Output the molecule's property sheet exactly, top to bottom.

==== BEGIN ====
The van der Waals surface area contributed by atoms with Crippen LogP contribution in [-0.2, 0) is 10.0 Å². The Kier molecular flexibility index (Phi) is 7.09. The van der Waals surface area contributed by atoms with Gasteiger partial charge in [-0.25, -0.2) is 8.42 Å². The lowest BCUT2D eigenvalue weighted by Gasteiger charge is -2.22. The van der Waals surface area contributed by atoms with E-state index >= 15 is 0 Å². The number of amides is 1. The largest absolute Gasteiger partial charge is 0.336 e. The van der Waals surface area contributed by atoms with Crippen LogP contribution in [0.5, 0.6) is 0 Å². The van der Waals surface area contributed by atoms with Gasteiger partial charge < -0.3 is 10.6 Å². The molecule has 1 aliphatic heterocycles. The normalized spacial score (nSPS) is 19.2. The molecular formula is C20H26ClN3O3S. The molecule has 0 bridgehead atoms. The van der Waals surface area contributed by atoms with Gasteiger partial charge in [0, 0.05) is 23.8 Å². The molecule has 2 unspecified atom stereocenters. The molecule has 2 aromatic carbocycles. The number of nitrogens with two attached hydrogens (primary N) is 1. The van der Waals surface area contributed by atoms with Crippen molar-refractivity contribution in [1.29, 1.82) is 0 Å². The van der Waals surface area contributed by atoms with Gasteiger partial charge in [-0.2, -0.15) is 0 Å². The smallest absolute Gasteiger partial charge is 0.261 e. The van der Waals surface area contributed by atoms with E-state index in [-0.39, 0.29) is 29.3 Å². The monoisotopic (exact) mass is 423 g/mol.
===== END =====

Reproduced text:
The van der Waals surface area contributed by atoms with Crippen LogP contribution in [-0.2, 0) is 10.0 Å². The Kier molecular flexibility index (Phi) is 7.09. The van der Waals surface area contributed by atoms with Gasteiger partial charge in [-0.25, -0.2) is 8.42 Å². The lowest BCUT2D eigenvalue weighted by Gasteiger charge is -2.22. The van der Waals surface area contributed by atoms with E-state index >= 15 is 0 Å². The number of amides is 1. The largest absolute Gasteiger partial charge is 0.336 e. The van der Waals surface area contributed by atoms with Crippen LogP contribution in [0.5, 0.6) is 0 Å². The van der Waals surface area contributed by atoms with Gasteiger partial charge < -0.3 is 10.6 Å². The molecule has 1 aliphatic heterocycles. The normalized spacial score (nSPS) is 19.2. The molecular formula is C20H26ClN3O3S. The molecule has 0 bridgehead atoms. The van der Waals surface area contributed by atoms with Gasteiger partial charge in [0, 0.05) is 23.8 Å². The molecule has 2 unspecified atom stereocenters. The molecule has 2 aromatic carbocycles. The number of nitrogens with two attached hydrogens (primary N) is 1. The van der Waals surface area contributed by atoms with Crippen molar-refractivity contribution in [1.29, 1.82) is 0 Å². The van der Waals surface area contributed by atoms with Gasteiger partial charge in [-0.2, -0.15) is 0 Å². The smallest absolute Gasteiger partial charge is 0.261 e. The van der Waals surface area contributed by atoms with E-state index in [-0.39, 0.29) is 29.3 Å². The monoisotopic (exact) mass is 423 g/mol.